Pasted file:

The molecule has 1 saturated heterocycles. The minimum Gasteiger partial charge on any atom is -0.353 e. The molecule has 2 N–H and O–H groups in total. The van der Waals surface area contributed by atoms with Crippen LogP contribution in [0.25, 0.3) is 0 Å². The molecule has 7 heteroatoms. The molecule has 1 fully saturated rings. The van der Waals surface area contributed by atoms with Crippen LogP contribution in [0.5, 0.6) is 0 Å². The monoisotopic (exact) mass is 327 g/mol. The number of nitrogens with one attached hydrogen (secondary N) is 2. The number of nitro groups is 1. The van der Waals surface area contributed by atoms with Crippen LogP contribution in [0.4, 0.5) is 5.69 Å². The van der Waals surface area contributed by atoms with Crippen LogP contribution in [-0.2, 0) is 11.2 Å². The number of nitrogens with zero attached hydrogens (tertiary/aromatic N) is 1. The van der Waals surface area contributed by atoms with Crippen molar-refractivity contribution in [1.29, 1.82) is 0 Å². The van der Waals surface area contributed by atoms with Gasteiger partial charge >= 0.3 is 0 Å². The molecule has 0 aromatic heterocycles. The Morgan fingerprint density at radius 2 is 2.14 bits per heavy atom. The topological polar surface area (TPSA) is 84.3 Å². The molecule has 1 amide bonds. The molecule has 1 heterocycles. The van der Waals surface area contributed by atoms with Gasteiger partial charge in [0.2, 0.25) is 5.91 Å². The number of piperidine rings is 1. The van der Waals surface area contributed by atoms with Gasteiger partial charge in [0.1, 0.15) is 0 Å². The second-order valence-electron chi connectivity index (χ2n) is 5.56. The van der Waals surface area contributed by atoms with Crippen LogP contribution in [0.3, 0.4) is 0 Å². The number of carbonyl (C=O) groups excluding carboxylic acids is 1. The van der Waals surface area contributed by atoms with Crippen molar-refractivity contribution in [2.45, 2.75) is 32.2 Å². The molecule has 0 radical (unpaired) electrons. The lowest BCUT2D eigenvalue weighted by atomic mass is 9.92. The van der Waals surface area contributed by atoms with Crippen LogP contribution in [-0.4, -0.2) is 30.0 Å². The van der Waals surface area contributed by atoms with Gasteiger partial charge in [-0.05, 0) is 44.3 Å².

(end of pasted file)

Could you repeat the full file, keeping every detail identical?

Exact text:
The molecule has 1 saturated heterocycles. The minimum Gasteiger partial charge on any atom is -0.353 e. The molecule has 2 N–H and O–H groups in total. The van der Waals surface area contributed by atoms with Crippen LogP contribution in [0.25, 0.3) is 0 Å². The molecule has 7 heteroatoms. The molecule has 1 fully saturated rings. The van der Waals surface area contributed by atoms with Crippen LogP contribution in [0.5, 0.6) is 0 Å². The monoisotopic (exact) mass is 327 g/mol. The number of nitrogens with one attached hydrogen (secondary N) is 2. The number of nitro groups is 1. The van der Waals surface area contributed by atoms with Crippen LogP contribution in [0.4, 0.5) is 5.69 Å². The van der Waals surface area contributed by atoms with Crippen LogP contribution in [-0.2, 0) is 11.2 Å². The number of nitrogens with zero attached hydrogens (tertiary/aromatic N) is 1. The van der Waals surface area contributed by atoms with Crippen molar-refractivity contribution in [1.29, 1.82) is 0 Å². The van der Waals surface area contributed by atoms with Gasteiger partial charge >= 0.3 is 0 Å². The molecule has 0 aromatic heterocycles. The Morgan fingerprint density at radius 2 is 2.14 bits per heavy atom. The topological polar surface area (TPSA) is 84.3 Å². The molecule has 1 amide bonds. The molecule has 1 heterocycles. The van der Waals surface area contributed by atoms with Gasteiger partial charge in [0.2, 0.25) is 5.91 Å². The number of piperidine rings is 1. The van der Waals surface area contributed by atoms with Gasteiger partial charge in [0.1, 0.15) is 0 Å². The second-order valence-electron chi connectivity index (χ2n) is 5.56. The van der Waals surface area contributed by atoms with Crippen LogP contribution in [0.3, 0.4) is 0 Å². The number of carbonyl (C=O) groups excluding carboxylic acids is 1. The van der Waals surface area contributed by atoms with Crippen molar-refractivity contribution in [2.45, 2.75) is 32.2 Å². The molecule has 0 radical (unpaired) electrons. The lowest BCUT2D eigenvalue weighted by atomic mass is 9.92. The van der Waals surface area contributed by atoms with Crippen LogP contribution in [-0.4, -0.2) is 30.0 Å². The van der Waals surface area contributed by atoms with Gasteiger partial charge in [-0.05, 0) is 44.3 Å².